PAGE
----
According to Tasca, the archives of the Ministry of the Interior include about 170,000 cases, while of the Security and Information Service - about 80,000 cases. Some of these cases are classed as secret. Under the law on the state secret, the documents protected by this law remain secret during at most 25 years. But it is not clear if it is 25 years of the adoption of the law or of the moment when these documents are stored. There are many unexamined archives, Tasca said.
The commission's vice president Igor Casu said the commission will make a study of about 400-500 pages. Afterward, it will prepare a report and will publish the most important documents concerning the Communist regime in the Moldovan Soviet Socialist Republic. Casu denied the reports that the commission is political in character, as representatives of the Communists Party and a part of the press said. He stressed it was not empowered to take decision, but only to draw up related documents.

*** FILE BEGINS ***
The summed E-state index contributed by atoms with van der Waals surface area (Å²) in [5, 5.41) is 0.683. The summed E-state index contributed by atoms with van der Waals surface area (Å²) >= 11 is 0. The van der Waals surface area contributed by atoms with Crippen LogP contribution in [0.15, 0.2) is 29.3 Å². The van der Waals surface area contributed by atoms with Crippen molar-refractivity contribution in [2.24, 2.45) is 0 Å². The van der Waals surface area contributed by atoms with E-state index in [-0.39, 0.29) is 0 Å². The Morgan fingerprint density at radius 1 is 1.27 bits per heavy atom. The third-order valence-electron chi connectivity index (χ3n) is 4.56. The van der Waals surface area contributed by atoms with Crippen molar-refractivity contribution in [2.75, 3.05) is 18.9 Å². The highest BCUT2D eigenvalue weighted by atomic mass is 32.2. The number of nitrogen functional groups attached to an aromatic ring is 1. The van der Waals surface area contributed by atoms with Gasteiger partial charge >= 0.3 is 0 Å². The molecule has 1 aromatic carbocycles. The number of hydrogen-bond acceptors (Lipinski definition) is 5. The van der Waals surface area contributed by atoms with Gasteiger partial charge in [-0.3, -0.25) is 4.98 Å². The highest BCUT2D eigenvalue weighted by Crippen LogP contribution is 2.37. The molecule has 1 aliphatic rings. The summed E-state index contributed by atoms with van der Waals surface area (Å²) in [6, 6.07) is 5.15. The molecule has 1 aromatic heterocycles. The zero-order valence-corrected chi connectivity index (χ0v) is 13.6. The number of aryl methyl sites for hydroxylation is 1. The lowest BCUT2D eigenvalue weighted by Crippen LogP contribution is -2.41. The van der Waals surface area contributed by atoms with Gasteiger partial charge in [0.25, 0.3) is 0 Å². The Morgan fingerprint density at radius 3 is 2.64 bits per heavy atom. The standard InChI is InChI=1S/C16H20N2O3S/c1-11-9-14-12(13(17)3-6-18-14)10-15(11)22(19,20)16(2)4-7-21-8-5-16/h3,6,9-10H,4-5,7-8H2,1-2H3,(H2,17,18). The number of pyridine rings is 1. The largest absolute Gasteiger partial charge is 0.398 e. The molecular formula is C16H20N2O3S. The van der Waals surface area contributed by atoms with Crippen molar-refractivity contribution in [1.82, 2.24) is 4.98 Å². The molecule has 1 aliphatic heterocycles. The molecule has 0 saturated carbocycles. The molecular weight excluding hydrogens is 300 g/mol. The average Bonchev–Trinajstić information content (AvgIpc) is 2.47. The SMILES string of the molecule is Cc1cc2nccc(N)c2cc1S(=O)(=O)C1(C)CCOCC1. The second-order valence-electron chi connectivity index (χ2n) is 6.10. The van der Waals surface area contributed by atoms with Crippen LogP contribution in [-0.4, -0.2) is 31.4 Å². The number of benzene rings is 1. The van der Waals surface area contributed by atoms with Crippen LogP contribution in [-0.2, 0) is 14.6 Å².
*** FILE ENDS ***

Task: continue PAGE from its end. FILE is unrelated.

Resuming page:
Historian Ion Varta, who is a member of the commission, said many books and studies have been published on this topic so far and this shows that the atrocities are unmeasurable. The historians in Ukraine conducted hundreds or even thousands of investigations and hold proofs of the genocide committed under the Communist rule. "We cannot give verdicts, but as far as we known the crimes committed in Moldova are proportional to those committed in Ukraine," Varta said.
The commission was set up under a decree issued by Acting President Mihai Ghimpu. It is composed of historians, writers, politologists and philologists. Doctor of History Gheorghe Cojocaru was named chairman of the commission.
The commission will periodically inform the society about its work, make a study, compile a collection of documents and prepare an analytical report on the historical, political and legal assessment of the totalitarian Communist regime. By June 1, it is to submit proposals over the future study.